The Toronto Star reports that the Supreme Court of Canada will soon consider the right of common-law spouses to receive alimony and half of property after the relationship has ended. Currently, there is no such right for common-law spouses.
Women’s Legal Education and Action Fund (LEAF), an organization acting as an intervenor in this case, raises the point that equal division of property and support payments may be extremely important where the caregiver of children – most likely a woman – has dedicated most of her time and energy to children, thus becoming dependent and financially disadvantaged.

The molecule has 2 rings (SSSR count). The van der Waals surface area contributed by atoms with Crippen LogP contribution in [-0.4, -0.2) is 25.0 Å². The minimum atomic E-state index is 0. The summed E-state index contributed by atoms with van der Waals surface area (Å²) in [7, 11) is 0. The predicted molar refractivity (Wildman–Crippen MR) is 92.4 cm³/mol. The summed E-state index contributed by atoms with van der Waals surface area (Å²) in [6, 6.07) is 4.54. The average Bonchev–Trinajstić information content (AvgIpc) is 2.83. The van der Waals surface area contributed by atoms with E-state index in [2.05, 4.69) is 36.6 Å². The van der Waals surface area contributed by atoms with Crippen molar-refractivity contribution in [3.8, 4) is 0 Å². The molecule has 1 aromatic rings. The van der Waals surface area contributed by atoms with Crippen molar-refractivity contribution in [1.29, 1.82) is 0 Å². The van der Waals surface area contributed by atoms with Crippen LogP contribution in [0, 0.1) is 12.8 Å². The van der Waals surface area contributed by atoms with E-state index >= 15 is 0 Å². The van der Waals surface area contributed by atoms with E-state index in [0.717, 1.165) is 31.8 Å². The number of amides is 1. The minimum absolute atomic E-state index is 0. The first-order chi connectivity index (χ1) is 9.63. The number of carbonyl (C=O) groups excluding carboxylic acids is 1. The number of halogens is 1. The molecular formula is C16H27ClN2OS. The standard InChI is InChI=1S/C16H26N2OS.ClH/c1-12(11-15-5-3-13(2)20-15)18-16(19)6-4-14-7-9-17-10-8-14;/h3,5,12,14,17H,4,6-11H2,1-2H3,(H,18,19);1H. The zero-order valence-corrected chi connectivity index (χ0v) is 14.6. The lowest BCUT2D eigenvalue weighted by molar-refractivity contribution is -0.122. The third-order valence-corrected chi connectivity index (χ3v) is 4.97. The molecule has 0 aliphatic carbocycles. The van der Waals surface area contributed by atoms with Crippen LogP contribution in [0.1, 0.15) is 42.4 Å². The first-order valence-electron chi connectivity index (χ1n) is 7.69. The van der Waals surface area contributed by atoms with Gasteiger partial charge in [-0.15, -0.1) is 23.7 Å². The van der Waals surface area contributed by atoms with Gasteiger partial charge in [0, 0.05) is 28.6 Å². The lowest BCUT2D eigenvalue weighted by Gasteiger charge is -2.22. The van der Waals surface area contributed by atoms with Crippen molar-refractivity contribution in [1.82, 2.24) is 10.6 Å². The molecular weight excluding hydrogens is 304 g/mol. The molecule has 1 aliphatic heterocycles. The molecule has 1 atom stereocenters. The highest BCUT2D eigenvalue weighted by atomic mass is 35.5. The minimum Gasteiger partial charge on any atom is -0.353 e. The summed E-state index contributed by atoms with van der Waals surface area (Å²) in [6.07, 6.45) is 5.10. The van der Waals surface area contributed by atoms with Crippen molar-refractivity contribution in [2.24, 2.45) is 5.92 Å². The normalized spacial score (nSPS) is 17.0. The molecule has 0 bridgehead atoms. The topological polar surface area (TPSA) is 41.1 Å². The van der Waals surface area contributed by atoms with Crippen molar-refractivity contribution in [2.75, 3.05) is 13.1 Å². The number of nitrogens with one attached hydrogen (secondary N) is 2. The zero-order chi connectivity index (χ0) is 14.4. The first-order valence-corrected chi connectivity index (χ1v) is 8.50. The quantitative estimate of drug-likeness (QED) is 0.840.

According to The Star, “the court said excluding common-law couples was a way of respecting their decision to avoid marriage because of the legal obligations that go along with it.”
However, “in fact, North American research over the past decade has shown that most couples who live together are under the mistaken impression they already have the same rights as married couples.” Further, most couples do not think ahead to the consequences of a break-up when they make living arrangements.
This case will be heard at the Supreme Court of Canada on January 19th 2012.